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Human Development Theory - Individual and Cultural


My inquiry into my own evolution of expanding intelligence is greatly influenced by human developmental theory. Both as it relates to individual’s growth from infants to adults and cultural development as populations seek to evolve to more generative forms of behavior.


In my particular case, one of the sources I lean on heavily is the writings and research of noted philosopher and bestselling author Ken Wilber. Developmental theory is a product of scientific inquiry into how humans grow up. This work continues to evolve in the 21st century.


Ken was  influenced by developmental theory giants of the past like Jean Piaget, Lawrence Kohlberg, and Jean Gebser. Currently, he tracks the work of Susanne Cook Greuter and her colleagues at the Vertical Development Institute and the work of Robert Kegan at Harvard who is looking at what constitutes a "deliberately developmental organization."


Developmental theory at first can seem complicated and academic, so in this section I am including a link to the Ken Wilber Biography App which contains 60 hours of Ken in his own words. I have also included some sample clips of Ken’s explanations of the basics of Integral Theory and its value to navigating the wicked challenges we face globally. When I set out on this inquiry into the evolution of my intelligence, my first question was… what do I include? Ken’s Integral Map is one of the best guides I have found to ensure I was at least considering… everything.

Ken Wilber Biography App

In 2012-2014 I designed and produced the Ken Wilber Biography App. Integral Life had hundreds of hours of Ken teaching, but the quality of the clips were very spotty.  He always complained to me he hated being misquoted, so I convinced him to shoot short video clips where he could talk about his life, his books and his philosophy. In a sense, a Netflix of Ken. The app offers over 60 hours of Ken in his own words. Particularly, as it concerns his developmental theory it is the most  complete archive you will find anywhere.

Ken Wilber - The 5 Elements of Integral Theory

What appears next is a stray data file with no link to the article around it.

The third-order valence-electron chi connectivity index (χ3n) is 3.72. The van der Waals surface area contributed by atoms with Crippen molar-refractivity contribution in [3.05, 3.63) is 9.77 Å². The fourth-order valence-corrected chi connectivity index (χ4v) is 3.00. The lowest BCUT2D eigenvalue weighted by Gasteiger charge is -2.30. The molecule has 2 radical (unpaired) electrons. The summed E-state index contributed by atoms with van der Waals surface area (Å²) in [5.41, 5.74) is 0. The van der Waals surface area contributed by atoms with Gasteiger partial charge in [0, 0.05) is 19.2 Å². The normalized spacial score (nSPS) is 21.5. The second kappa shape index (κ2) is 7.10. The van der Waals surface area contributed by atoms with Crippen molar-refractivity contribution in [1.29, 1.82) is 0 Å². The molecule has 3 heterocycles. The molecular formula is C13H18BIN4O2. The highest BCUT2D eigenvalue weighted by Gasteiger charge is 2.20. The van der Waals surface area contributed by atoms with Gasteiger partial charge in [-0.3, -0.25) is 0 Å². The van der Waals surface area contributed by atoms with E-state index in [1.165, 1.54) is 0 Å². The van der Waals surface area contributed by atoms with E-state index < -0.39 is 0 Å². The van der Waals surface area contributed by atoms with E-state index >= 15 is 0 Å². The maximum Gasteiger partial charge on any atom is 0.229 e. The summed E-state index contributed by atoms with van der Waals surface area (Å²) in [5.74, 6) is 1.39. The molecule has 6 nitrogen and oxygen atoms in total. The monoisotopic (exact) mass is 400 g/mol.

In this clip, Ken summarizes the five elements of his Integral theory. They include quadrants of experience, levels of development, lines of intelligence, states of consciousness and archetypal types. The acronym for these elements is AQAL.

Click on  ARROWS  to enlarge to full screen

Click on  ARROWS  to enlarge to full screen

Ken Wilber - The Three Strands of Knowing

In this clip, Ken examines the Three Strands of Knowledge that help us sort out what is real in our experience. The eye of flesh, the eye of mind and the eye of contemplation are all useful ways to make sense of your experience and help us include all that is available.

Ken Wilber - Do Cultures Evolve?

In this clip, Ken examines the concept of cultures evolving. Scientific research has discovered the many stages of individual human development. The question remains whether cultures do as well. Humans have gone through a least six major stages of intelligence since we became self-conscious. Three of these stages of cultural development are currently vying for dominance every night on the news. This “culture” war is  revealed for the first time utilizing the Integral theory map.

Click on  ARROWS  to enlarge to full screen

Ken Wilber - Dominator vs. Growth Hierarchies

As humans have evolved from traditional to modern to postmodern world views, one of the conversations that creates a lot of heat has to do with hierarchies. Traditional and Modern stages each have their own versions of pecking orders. In healthy cultures these determinations create order. In unhealthy cultures these determinations can be the basis for domination and suffering. Postmodern with its emphasis on diversity rightly condemns all forms of dominator hierarchies, but fails to recognize that the universe is actually organized in “growth” hierarchies.  

Click on  ARROWS to enlarge to full screen

Native Perspectives

Integral developmental theory can often times get to theoretical. This Native Perspective exercise we created represents a practical application of the quadrants. Although all four perspectives are in play in any moment of our awareness, each of us has a favorite we go to, particularly when we are challenged. See which one of these perspectives is your natural go to. The video to the left is the opening summary of the Native Perspective practice.

Click on  ARROWS to enlarge to full screen

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